Accordingly, the grant was never made. It is alleged that the inhabitants of Inishmore have refused to pay rates, but islanders state in reply that rates were not collected for some two years, nor were demand notes issued. The whole position is so grave that it should be looked into without further delay, and we understand that all the circumstances have been referred to Deputy O’Connell for this purpose.

For more, read this week’s Connacht Tribune.

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The Connacht Tribune Live app is the home of everything that is happening in Galway City and county. It’s completely FREE and features all the latest news, sport and information on what’s on in your area. Click HERE to download it for iPhone and iPad from Apple’s App Store, or HERE to get the Android Version from Google Play.

 

 

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Galway in Days Gone By

Galway In Days Gone By

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Students Yvonne O’Byrne, Edel Comer, Janice Butler, Orla Casserley, Lisa Small, Sinéad Irvine, Emer Burke, Alva McManus and Ciara Hanley who took part in the Dominican College, Taylor's Hill, production of the musical 'My Fair Lady' at the Rosary Hall in January 1998.

1923

Narrow escape

A party of four men, who arrived in the village in a motor-car, engaged in a murderous attack on the barracks occupied by the unarmed Civic Guard at Ahascragh, Ballinasloe, about three a.m. on Wednesday.

Shots and bombs were fired through the windows, and some of the sleeping guards had narrow escapes from bullets, and subsequently had to dash through the petrol-inspired flames for safety.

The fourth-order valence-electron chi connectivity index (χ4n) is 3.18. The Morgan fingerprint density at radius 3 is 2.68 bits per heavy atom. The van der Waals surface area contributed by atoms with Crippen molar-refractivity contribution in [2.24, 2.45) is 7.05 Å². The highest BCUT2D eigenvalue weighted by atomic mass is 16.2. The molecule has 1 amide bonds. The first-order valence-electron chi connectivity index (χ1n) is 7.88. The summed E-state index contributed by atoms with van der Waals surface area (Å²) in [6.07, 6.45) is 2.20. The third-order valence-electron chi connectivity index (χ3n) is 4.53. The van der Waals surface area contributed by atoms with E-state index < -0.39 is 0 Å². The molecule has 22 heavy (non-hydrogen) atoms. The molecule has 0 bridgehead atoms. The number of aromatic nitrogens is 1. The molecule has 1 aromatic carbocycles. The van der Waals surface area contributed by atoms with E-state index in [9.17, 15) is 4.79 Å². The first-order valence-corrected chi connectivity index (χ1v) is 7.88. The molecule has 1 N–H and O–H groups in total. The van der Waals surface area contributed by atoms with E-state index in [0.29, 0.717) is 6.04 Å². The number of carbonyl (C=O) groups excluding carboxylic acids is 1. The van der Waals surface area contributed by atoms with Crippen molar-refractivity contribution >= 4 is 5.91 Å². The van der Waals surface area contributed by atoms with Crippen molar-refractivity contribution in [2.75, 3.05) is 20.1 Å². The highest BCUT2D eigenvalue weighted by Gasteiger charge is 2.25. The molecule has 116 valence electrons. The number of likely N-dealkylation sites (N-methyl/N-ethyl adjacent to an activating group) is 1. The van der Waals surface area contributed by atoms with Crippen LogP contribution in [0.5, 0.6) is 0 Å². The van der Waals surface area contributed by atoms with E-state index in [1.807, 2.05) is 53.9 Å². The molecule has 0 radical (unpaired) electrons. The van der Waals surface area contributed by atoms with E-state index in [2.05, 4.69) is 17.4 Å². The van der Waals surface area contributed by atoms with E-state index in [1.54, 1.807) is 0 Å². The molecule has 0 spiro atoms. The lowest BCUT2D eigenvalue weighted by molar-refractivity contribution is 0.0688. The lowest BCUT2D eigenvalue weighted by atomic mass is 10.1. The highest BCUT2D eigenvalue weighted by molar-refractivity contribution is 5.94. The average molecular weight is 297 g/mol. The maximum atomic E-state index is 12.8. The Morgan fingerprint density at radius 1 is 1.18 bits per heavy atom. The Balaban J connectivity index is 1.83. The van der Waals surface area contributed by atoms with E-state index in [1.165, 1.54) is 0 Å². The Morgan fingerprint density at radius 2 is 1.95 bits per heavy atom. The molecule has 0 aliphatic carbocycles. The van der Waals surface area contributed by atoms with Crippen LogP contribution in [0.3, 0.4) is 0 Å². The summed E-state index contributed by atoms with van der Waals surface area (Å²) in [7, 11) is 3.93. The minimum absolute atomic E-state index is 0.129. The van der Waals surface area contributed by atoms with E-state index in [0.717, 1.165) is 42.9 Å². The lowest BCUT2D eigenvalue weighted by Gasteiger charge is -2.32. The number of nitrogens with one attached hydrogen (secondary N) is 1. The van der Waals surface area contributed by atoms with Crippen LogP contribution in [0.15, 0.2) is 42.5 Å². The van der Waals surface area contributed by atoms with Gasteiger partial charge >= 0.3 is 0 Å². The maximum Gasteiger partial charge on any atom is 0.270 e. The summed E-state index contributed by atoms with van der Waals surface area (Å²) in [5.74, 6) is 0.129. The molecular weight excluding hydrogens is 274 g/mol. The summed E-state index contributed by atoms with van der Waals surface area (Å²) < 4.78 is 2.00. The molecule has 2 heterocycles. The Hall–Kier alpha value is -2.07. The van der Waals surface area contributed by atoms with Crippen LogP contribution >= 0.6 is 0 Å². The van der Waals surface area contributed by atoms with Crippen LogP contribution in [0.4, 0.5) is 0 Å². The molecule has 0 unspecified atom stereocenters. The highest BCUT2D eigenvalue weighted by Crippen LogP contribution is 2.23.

The village is a peaceable one, and the Guards have recently been carrying out their work in it with quiet efficiency. During the recent warfare, there had been no disturbance in the neighbourhood.

The Guards retired as usual on Tuesday night, and about three a.m. on Wednesday morning they were awakened by the crash of rifles.

A moment later flames sprang up, and it was seen that the barracks had been sprinkled with petrol and fired. Bombs were first fired through the windows, then petrol was thrown in, and the place was set on fire.

The small body of four Guards found themselves compelled to seek shelter from the bullets, and then they had to make a dash to escape the flames that were springing up around them.

Sergeant Rodgers had an exceedingly narrow escape, a bullet grazing his head. Guard Grimes was sleeping beneath a window when it was broken and petrol thrown over his head.

For more, read this week’s Connacht Tribune.

Connacht Tribune Digital Edition App

Download the Connacht Tribune Digital Edition App to access to Galway’s best-selling newspaper.

Click HERE to download it for iPhone and iPad from Apple’s App Store, or HERE to get the Android Version from Google Play.

Or purchase the Digital Edition for PC, Mac or Laptop from Pagesuite  HERE.

Get the Connacht Tribune Live app
The Connacht Tribune Live app is the home of everything that is happening in Galway City and county. It’s completely FREE and features all the latest news, sport and information on what’s on in your area. Click HERE to download it for iPhone and iPad from Apple’s App Store, or HERE to get the Android Version from Google Play.